In Revision 3.1, SATA focused on improving the performance of SSDs so that host PCs could identify the capacity of their hardware devices and the connector that enabled USBs, the Universal Storage Module (USM). Improvements for Revision 3.2 included the removal of the USM, the integration of microSSD to reduce the size of the storage components, the addition of USB 3.0 ports, and the reduction in the power consumption of devices that are constantly running. Revision 3.3 gave users more choice and flexibility, with tiered startup options and an activity indicator, as well as improved data center maintenance and hard disk space. The 2018 update of SATA revision 3.4 added improvements such as monitoring the SATA device temperature, writing critical cache data, and improving compatibility with manufacturers, while minimizing the impact on the functionality of your PC.

Over the years there have been a few alternative SATA interfaces such as: B. mSATA for laptop drives, which was introduced in 2011. The latest generation of this technology was the M.2 standard. Currently, the fastest drives have moved beyond the mSATA interface and now use PCI Express ports for higher performance.

SATA Express was first introduced in 2013 with SATA 3.2 and enabled cross-compatibility with SATA III and PCI Express drives. Still, it wasn't a popular choice while eSATA offered SATA-like speeds for external drives. Most high-speed external drives today use USB 3.0 connections, usually with the Type C standard of the connector.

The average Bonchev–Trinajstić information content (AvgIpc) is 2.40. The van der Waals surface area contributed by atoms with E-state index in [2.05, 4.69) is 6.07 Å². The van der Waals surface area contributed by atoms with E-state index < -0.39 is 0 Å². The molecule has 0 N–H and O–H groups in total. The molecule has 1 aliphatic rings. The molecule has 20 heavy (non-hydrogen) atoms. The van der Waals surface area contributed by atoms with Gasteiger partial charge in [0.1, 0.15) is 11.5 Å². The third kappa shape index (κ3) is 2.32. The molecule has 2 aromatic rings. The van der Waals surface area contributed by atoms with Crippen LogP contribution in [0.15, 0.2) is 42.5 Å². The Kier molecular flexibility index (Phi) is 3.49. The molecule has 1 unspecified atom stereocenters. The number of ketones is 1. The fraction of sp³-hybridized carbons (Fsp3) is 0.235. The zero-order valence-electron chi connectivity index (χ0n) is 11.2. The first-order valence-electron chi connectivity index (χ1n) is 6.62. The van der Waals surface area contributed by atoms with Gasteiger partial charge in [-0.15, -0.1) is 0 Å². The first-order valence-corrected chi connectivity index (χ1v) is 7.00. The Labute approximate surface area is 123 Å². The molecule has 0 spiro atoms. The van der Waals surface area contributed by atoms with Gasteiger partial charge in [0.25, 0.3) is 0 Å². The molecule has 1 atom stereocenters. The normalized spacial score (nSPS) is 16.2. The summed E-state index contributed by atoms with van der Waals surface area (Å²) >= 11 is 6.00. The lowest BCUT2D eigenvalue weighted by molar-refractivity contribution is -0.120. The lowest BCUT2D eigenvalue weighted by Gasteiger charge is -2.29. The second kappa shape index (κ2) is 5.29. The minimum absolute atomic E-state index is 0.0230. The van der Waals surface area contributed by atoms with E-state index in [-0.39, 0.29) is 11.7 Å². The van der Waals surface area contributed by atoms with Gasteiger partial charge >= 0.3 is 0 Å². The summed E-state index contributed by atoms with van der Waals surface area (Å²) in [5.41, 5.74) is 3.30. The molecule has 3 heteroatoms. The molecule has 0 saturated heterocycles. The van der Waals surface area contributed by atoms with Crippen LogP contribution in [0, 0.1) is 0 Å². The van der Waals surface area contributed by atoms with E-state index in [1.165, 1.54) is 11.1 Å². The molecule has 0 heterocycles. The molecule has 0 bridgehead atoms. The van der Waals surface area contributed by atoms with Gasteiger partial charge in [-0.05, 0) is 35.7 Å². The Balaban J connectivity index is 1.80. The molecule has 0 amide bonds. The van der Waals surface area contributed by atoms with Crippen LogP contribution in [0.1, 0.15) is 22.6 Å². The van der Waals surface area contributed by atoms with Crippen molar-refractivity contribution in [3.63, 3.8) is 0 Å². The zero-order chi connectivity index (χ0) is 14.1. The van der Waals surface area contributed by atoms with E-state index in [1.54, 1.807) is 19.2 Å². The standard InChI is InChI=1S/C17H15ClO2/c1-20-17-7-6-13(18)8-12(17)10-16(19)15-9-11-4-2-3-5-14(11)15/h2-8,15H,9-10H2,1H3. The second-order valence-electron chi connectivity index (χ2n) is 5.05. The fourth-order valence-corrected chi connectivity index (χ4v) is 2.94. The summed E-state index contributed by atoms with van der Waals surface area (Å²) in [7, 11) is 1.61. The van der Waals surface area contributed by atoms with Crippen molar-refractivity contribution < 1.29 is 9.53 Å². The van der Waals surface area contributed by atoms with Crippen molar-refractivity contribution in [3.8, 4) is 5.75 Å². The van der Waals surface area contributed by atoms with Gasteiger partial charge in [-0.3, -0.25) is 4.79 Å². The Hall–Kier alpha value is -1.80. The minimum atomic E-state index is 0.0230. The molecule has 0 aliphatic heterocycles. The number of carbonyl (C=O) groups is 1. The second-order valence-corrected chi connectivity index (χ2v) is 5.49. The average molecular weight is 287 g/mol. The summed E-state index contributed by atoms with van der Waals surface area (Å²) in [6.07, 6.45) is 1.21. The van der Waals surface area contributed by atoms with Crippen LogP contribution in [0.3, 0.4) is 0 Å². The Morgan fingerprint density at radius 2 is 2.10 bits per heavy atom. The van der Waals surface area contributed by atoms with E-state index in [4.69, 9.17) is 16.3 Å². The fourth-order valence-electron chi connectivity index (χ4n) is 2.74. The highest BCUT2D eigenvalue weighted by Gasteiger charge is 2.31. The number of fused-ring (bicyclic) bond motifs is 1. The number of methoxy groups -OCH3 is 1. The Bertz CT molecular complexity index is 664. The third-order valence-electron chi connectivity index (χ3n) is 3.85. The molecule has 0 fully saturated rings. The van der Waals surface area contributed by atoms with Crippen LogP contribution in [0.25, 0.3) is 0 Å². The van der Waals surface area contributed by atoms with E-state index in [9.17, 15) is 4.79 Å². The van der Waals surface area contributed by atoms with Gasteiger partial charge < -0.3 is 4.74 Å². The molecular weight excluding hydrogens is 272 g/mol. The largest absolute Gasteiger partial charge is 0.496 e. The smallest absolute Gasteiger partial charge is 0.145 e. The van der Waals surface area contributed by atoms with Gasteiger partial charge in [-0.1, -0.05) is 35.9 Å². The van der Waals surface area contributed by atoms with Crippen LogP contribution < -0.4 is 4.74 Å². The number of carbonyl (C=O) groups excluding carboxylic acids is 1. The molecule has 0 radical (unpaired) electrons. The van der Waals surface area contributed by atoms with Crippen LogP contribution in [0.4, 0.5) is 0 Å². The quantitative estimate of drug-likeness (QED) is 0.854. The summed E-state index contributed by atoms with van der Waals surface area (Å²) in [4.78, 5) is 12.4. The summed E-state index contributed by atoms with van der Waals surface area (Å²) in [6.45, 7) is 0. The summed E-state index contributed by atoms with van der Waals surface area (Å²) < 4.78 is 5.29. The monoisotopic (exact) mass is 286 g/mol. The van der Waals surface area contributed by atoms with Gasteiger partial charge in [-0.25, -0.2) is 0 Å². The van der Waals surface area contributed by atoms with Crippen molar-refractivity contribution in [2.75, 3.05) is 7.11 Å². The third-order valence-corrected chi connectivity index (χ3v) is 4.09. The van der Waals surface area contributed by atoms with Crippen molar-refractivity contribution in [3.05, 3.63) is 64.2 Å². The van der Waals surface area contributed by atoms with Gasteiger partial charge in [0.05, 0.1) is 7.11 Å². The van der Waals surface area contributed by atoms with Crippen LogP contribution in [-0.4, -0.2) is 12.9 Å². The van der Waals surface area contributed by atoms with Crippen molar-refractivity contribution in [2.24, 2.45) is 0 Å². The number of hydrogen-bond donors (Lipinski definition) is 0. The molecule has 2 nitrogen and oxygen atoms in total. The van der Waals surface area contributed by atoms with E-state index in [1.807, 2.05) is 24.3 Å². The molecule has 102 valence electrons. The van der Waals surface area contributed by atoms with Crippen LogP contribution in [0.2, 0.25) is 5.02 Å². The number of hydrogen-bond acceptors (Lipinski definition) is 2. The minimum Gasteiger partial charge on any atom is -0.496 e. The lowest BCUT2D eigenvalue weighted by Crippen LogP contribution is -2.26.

How important is SATA today?

Back in 2008SATA was the standard, but as we have completed the first two decades of the millennium, several computers are no longer dependent on SATA. Less complicated laptops may require built-in flash memory, and PCI Express (PCIe) improves the performance of more sophisticated computers.

However, that doesn't mean that SATA is out of date.

Serial ATA has gone further than the PC arena. The auto industry, consumer electronics, and other devices are now using SATA. This is an important standard connection for more important SSDs and hard drives venturing into the multi-terabyte range.

Still, NVMe and fresher M.2 drives are top picks for users who like performance above all else. You'll be spending more money on M.2 and NVMe drives, but the limitations of SATA cables limit the SATA ports. With a PCI Express slot, your drives can function and speed up data rates. If you're wondering how much faster, some users can get GB of data per second, which outperforms it hard SATA III limit of 1.5 Gbit / s, 3 Gbit / s and 6 Gbit / s.

Purchase of SATA cables

When you assemble a computer and buy a motherboard with SATA connectors, it usually comes with some SATA cables that you can use to connect your components during build. However, as mentioned above, PCIe storage can be much faster and less noticeable when building a new rig.

If you are replacing an older hard drive or upgrading another component of your computer to keep it running, there are times when you need to purchase a SATA cable or adapter for compatibility. If so, make sure you get the latest SATA III standard. They make adapters to interface with a variety of connections including USB-C and USB-A 3.0. However, this can affect the quality of the connection.